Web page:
Google Chrome OS Netbook Price Range : $300 – $400

Folks at TechRadar have dug out some interesting details regarding the launch and price of the much anticipated Google Chrome OS netbooks. In a recent conversation, Eric Schmidt has revealed that the Chrome OS netbook could make it to the market by the beginning of 2011.

He has also revealed that the tentative price for the device could be around $300-$400. Explaining the low cost, Schmidt says,

“Those prices are completely determined, by the way, by the costs of the glass, the costs of the processor and things like that, but in our case Chrome OS and Android are free so there is no software tax associated with all of this”

Ok, so there is enough time before we need to get excited about all this.

[TechRadar via Gizmodo]

Google Chrome OS Netbooks May Not Come Cheap

Looks like an open sourced OS alone may not make Google Chrome OS based netbooks cheap and affordable like the MS Windows counterparts. Folks at Netbook Choice write that the netbook being envisioned by the Big G is expected to come with a lot of high end features including high resolution displays, 64GB SSD, integrated 3G modem etc. that purchasing a Windows netbook may work out to be cheaper.

While paying for a higher end device is a no-brainer, it needs to be noted that the platform does not support many ubiquitous software including Microsoft Office which means that you may be buying a higher end device that can actually do lesser.

However, support for software as this is expected to roll out as Chrome OS proliferates which will nevertheless take some time.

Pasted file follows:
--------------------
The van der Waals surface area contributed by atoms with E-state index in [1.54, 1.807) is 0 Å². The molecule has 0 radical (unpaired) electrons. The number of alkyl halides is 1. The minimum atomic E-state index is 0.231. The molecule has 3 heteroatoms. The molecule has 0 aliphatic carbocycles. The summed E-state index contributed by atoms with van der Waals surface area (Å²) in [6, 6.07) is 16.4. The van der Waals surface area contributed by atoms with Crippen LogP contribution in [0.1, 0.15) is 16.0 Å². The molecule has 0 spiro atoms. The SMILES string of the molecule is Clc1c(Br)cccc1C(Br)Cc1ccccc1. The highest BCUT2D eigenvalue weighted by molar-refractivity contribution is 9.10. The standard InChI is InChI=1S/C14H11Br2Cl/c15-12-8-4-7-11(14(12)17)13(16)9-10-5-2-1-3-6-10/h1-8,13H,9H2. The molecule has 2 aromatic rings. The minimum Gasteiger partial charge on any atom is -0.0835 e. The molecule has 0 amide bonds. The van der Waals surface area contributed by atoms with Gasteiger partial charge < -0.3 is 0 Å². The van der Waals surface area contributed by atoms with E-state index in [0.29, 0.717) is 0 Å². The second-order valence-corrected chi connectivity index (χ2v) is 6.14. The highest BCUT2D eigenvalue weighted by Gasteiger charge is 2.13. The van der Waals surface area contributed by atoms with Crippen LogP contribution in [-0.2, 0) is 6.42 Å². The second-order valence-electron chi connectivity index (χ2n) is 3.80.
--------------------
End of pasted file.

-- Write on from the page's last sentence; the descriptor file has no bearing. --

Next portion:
[Netbook Choice via Lilitputing]

Samsung Chrome-OS Netbook Launching Later This Year

Samsung could be launching a 10.1 inch netbook running on Google’s Chrome OS later this year. Hints about this was given by Samsung Australia’s Phil Newton to the local Channel News.

According to these rumors, the Samsung netbook will have a 10.1″ display, run a 1.5 GHz Snapdragon processor and come with 2GB RAM and 64GB flash storage. Other features like 3G, Wi-Fi are also likely.

Phil Newton also commented that the new netbook will be similar to the new Samsung N210.

[via Channel News, Engadget]

Google Tablet : Does This Look Better Than The iPad?

Till late last year, the tablet was just a concept – a futuristic device that had been in the making for more than a decade. But in just a span of few months, things have changed. Not only did Apple demo the iPad, but there are also rumors that Google is now looking to launch their own tablet device.

Last week we had written about the likelihood of the Chrome OS supporting touch based technology. Now there are more indications of the Chrome OS being used in an iPad-like Tablet.

Concept video and pictures posted on the Chromium developers website (The Chrome open source project) give us an indication of what the Google tablet could look like. Check it out below

TechCrunch offers more insights about the device. According to their sources, there is more than one Chrome OS based tablet in the making. However, like with the Nexus One, only one of the tablet will be officially declared a Google Tablet while the rest will run on the Chrome OS and be branded with the respective manufacturers’ logo.

With a lot of these devices expected to be out by the end of the year, do you see the laptop market in danger? What are your thoughts on this?

[via Chrome Dev, TechCrunch]

Google Chrome OS Could Come With Touch

There have been rumors in the past about HTC working on a Google Chrome OS touch screen tablet. However the strongest indications of this came today when Google Senior Product Manger, Anders Sandholm fumbled for words as a question was directly put to him – ‘Does Chrome OS come with Touch screen support?’.

According to the folks at TechRadar, Sandholm couldn’t manage to answer it in a Yes or No. Instead he said

“I can’t… I mean… right now we are targeting netbooks, that’s what we’re focused on, but I expect it to work well… we expect it to target everything up to desktop computers.Chrome OS will be built for a specific hardware setup.”

While this is still not an explicit confirmation, it probably has given away Google’s plans for the Chrome OS. What would you say?

[via TechRadar]